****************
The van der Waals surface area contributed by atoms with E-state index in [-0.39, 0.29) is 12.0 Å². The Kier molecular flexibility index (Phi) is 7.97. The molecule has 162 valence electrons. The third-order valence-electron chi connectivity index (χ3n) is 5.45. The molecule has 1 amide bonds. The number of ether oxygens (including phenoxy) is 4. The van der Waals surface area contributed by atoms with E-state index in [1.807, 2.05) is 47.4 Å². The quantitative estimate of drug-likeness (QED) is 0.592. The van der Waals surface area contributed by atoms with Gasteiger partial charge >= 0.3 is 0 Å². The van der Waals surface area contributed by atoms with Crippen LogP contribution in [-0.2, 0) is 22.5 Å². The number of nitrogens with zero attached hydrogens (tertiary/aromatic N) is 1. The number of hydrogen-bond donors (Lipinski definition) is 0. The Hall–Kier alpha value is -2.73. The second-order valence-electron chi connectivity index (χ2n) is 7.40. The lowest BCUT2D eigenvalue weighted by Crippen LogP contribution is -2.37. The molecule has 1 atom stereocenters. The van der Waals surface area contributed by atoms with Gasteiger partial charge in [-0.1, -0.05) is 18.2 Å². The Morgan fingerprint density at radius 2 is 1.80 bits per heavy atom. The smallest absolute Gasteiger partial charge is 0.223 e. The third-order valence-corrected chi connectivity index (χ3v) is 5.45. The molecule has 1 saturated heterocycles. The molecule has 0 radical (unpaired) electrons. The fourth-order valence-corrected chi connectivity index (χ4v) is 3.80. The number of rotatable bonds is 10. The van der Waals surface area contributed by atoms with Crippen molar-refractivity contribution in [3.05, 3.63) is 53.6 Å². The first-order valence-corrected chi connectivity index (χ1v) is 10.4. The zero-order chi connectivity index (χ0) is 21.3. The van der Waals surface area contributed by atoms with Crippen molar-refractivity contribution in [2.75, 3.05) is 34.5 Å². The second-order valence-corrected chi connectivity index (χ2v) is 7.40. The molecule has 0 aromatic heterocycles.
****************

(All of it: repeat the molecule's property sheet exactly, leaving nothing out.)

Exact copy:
The van der Waals surface area contributed by atoms with E-state index in [-0.39, 0.29) is 12.0 Å². The Kier molecular flexibility index (Phi) is 7.97. The molecule has 162 valence electrons. The third-order valence-electron chi connectivity index (χ3n) is 5.45. The molecule has 1 amide bonds. The number of ether oxygens (including phenoxy) is 4. The van der Waals surface area contributed by atoms with E-state index in [1.807, 2.05) is 47.4 Å². The quantitative estimate of drug-likeness (QED) is 0.592. The van der Waals surface area contributed by atoms with Gasteiger partial charge >= 0.3 is 0 Å². The van der Waals surface area contributed by atoms with Crippen LogP contribution in [-0.2, 0) is 22.5 Å². The number of nitrogens with zero attached hydrogens (tertiary/aromatic N) is 1. The number of hydrogen-bond donors (Lipinski definition) is 0. The Hall–Kier alpha value is -2.73. The second-order valence-electron chi connectivity index (χ2n) is 7.40. The lowest BCUT2D eigenvalue weighted by Crippen LogP contribution is -2.37. The molecule has 1 atom stereocenters. The van der Waals surface area contributed by atoms with Gasteiger partial charge in [-0.1, -0.05) is 18.2 Å². The Morgan fingerprint density at radius 2 is 1.80 bits per heavy atom. The smallest absolute Gasteiger partial charge is 0.223 e. The third-order valence-corrected chi connectivity index (χ3v) is 5.45. The molecule has 1 saturated heterocycles. The molecule has 0 radical (unpaired) electrons. The fourth-order valence-corrected chi connectivity index (χ4v) is 3.80. The number of rotatable bonds is 10. The van der Waals surface area contributed by atoms with Crippen molar-refractivity contribution in [3.05, 3.63) is 53.6 Å². The first-order valence-corrected chi connectivity index (χ1v) is 10.4. The zero-order chi connectivity index (χ0) is 21.3. The van der Waals surface area contributed by atoms with Crippen molar-refractivity contribution in [2.75, 3.05) is 34.5 Å². The second-order valence-corrected chi connectivity index (χ2v) is 7.40. The molecule has 0 aromatic heterocycles.